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‘Volpone fit for public consumption’ – Official

Posted by: CEWBJ Team 8 years, 11 months ago

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Contribution by Martin Butler

One of the more bizarre episodes in the afterlife of Volpone happened in April 1928, when the Theatre Guild production of Stefan Zweig's adaptation (translated by Ruth Langner) was investigated by the New York District Attorney. He was responding to a complaint by the theatrical producers Lee Shubert and J. J. Shubert, who had laid objections against Volpone and Eugene O'Neill's Strange Interlude, which was being performed concurrently by the same company. These, claimed the Shuberts, violated the Wales Padlock Law against objectionable plays. Strange Interlude offended against decency as it had a sex appeal which does not help to mold the mind of the young girl. Where the dangers of Volpone lay was not specified.

The Wales Padlock Law was enacted in 1927 in response to a moral panic over New York's theatres, in which sexualized themes such as homosexuality, lesbianism, and transvestism had become endemic. The highest profile offender had been Mae West, who was jailed in 1926 for the play Sex, which she wrote and starred in. Under the new measure (not rescinded until 1967), the producer and actors of any offensive play in New York risked arrest, and the playhouse could lose its licence for a year. The furore over Strange Interlude would be repeated in 1929, when performances in Boston were banned.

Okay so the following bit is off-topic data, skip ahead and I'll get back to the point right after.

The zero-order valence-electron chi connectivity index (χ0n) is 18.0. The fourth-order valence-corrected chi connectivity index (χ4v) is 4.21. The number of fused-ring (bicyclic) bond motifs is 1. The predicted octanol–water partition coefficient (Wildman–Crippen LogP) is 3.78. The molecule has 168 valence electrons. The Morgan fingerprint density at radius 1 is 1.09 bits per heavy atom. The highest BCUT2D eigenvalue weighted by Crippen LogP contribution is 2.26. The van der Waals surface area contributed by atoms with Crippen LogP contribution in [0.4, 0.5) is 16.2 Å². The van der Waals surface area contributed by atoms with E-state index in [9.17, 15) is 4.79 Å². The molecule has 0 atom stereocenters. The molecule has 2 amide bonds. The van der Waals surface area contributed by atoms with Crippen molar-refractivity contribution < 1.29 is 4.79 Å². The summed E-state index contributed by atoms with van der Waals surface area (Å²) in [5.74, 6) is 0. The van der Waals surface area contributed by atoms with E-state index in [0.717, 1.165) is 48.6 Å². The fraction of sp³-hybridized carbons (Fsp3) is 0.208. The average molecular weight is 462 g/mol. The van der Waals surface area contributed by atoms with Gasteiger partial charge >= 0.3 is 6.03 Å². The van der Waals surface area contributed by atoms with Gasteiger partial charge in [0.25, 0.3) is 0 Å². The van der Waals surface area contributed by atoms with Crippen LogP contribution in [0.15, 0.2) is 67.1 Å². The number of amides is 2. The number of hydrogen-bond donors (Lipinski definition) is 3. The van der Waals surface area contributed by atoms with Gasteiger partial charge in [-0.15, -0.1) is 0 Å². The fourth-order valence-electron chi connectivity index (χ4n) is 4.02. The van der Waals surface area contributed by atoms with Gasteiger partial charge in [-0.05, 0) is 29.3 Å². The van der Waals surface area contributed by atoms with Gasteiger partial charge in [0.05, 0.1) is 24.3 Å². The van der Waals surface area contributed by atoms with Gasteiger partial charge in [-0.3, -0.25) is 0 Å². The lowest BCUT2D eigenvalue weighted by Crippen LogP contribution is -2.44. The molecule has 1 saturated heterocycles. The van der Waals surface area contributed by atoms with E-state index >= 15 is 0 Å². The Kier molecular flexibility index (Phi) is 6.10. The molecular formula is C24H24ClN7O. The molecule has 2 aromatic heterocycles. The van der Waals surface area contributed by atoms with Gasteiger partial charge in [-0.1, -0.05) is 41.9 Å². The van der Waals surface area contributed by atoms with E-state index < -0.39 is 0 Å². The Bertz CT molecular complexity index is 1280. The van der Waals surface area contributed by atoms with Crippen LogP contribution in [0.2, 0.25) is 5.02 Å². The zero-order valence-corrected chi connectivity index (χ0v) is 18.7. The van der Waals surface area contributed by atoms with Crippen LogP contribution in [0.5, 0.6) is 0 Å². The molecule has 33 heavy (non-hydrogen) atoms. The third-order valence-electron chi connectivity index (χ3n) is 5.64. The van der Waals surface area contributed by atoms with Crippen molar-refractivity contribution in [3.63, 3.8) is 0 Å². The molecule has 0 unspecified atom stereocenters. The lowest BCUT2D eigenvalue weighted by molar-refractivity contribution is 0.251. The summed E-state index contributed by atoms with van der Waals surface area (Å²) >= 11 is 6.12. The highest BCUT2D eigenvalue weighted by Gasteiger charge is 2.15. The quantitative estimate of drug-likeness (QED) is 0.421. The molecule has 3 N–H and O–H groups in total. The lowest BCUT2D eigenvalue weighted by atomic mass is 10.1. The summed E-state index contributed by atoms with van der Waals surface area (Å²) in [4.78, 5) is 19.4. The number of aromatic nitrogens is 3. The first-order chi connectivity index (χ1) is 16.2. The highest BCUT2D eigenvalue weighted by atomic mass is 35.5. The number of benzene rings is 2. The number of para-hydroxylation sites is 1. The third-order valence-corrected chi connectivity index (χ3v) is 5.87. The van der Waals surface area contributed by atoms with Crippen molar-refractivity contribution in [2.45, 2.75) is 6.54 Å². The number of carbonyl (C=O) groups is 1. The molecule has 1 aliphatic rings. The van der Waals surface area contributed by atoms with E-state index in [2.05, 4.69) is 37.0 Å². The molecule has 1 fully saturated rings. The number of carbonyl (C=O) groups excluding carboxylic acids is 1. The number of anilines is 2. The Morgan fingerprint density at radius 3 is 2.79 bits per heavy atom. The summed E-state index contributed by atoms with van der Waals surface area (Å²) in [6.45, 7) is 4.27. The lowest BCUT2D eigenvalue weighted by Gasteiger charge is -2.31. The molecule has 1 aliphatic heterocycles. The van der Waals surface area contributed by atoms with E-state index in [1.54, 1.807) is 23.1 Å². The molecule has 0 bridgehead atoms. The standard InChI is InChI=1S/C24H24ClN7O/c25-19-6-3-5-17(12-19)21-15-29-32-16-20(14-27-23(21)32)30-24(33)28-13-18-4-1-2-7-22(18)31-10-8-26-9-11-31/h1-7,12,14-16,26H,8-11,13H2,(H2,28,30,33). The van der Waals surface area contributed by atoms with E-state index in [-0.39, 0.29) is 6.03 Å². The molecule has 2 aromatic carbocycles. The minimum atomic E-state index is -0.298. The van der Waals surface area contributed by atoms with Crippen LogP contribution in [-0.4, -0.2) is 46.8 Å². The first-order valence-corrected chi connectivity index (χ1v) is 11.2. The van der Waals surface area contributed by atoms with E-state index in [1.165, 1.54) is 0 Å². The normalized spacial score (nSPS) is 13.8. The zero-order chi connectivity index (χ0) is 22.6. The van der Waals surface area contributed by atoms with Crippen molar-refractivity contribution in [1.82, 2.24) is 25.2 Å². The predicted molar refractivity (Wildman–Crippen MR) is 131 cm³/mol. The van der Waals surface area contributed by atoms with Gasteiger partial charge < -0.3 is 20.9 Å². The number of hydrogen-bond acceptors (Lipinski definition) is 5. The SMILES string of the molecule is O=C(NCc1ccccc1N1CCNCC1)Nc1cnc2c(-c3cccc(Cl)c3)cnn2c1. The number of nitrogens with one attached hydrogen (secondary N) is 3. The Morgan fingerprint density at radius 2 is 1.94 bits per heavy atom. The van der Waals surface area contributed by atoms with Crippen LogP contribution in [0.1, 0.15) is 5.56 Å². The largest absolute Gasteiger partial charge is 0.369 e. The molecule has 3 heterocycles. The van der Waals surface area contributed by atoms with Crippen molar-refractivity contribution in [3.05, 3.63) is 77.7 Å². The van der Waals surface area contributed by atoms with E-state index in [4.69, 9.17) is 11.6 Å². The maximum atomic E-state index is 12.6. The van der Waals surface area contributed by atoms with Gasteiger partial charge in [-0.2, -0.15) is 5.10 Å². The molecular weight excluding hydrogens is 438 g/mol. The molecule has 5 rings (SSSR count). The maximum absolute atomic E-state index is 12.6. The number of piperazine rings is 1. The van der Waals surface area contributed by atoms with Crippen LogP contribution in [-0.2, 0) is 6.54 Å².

In the case of Volpone, there was a strong suspicion that the real motive for complaint was commercial, as the Theatre Guild had recently moved their road bookings from the Shuberts to a competitor, and the Shuberts may have been taking their revenge. A week later, after his assistant had visited both plays, the District Attorney decided that although the texts of Volpone and Strange Interlude each contained coarse lines, these were omitted from the versions currently being staged. It would be a splendid idea, said the District Attorney, if producers who wish to revive a classic play would have regard for the taste of the public and not try to offend good taste. Nonetheless, even in Zweig's racy version, Volpone did not corrupt the morals of youth. It must be a relief to all Jonsonians to have this confirmed on legal authority.

(Quotations from The New York Times, 25 April 1928, p. 31, and 2 May 1928, p. 16)

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